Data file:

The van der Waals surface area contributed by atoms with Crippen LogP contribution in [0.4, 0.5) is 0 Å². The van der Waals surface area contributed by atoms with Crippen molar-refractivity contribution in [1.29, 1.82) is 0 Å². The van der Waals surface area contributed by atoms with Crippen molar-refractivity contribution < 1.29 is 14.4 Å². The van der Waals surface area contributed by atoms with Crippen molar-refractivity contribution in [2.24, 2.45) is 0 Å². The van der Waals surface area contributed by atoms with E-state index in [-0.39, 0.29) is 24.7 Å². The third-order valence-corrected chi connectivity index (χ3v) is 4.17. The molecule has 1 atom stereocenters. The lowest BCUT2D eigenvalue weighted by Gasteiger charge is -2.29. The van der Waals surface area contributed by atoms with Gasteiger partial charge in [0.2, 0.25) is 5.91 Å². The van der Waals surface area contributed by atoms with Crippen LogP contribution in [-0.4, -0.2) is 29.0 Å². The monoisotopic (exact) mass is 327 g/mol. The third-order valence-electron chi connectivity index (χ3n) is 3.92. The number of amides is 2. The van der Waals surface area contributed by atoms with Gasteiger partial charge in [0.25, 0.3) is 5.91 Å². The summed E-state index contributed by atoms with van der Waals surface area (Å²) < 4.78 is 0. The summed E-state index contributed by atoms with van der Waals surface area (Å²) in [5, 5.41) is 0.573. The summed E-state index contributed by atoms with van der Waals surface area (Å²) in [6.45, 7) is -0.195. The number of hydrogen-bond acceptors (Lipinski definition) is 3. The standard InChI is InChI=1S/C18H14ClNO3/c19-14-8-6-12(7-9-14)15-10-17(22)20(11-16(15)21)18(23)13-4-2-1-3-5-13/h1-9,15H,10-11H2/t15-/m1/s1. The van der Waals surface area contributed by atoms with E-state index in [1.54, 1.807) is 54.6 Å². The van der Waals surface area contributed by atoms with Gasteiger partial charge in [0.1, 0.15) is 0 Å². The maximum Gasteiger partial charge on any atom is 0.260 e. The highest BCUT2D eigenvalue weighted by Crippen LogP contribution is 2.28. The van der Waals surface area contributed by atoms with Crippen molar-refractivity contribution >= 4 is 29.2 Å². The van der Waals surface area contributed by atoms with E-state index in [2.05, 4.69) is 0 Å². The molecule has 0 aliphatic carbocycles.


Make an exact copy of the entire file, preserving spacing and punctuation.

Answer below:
The van der Waals surface area contributed by atoms with Crippen LogP contribution in [0.4, 0.5) is 0 Å². The van der Waals surface area contributed by atoms with Crippen molar-refractivity contribution in [1.29, 1.82) is 0 Å². The van der Waals surface area contributed by atoms with Crippen molar-refractivity contribution < 1.29 is 14.4 Å². The van der Waals surface area contributed by atoms with Crippen molar-refractivity contribution in [2.24, 2.45) is 0 Å². The van der Waals surface area contributed by atoms with E-state index in [-0.39, 0.29) is 24.7 Å². The third-order valence-corrected chi connectivity index (χ3v) is 4.17. The molecule has 1 atom stereocenters. The lowest BCUT2D eigenvalue weighted by Gasteiger charge is -2.29. The van der Waals surface area contributed by atoms with Gasteiger partial charge in [0.2, 0.25) is 5.91 Å². The van der Waals surface area contributed by atoms with Crippen LogP contribution in [-0.4, -0.2) is 29.0 Å². The monoisotopic (exact) mass is 327 g/mol. The third-order valence-electron chi connectivity index (χ3n) is 3.92. The number of amides is 2. The van der Waals surface area contributed by atoms with Gasteiger partial charge in [0.25, 0.3) is 5.91 Å². The summed E-state index contributed by atoms with van der Waals surface area (Å²) < 4.78 is 0. The summed E-state index contributed by atoms with van der Waals surface area (Å²) in [5, 5.41) is 0.573. The summed E-state index contributed by atoms with van der Waals surface area (Å²) in [6.45, 7) is -0.195. The number of hydrogen-bond acceptors (Lipinski definition) is 3. The standard InChI is InChI=1S/C18H14ClNO3/c19-14-8-6-12(7-9-14)15-10-17(22)20(11-16(15)21)18(23)13-4-2-1-3-5-13/h1-9,15H,10-11H2/t15-/m1/s1. The van der Waals surface area contributed by atoms with E-state index in [1.54, 1.807) is 54.6 Å². The van der Waals surface area contributed by atoms with Gasteiger partial charge in [0.1, 0.15) is 0 Å². The maximum Gasteiger partial charge on any atom is 0.260 e. The highest BCUT2D eigenvalue weighted by Crippen LogP contribution is 2.28. The van der Waals surface area contributed by atoms with Crippen molar-refractivity contribution >= 4 is 29.2 Å². The van der Waals surface area contributed by atoms with E-state index in [2.05, 4.69) is 0 Å². The molecule has 0 aliphatic carbocycles.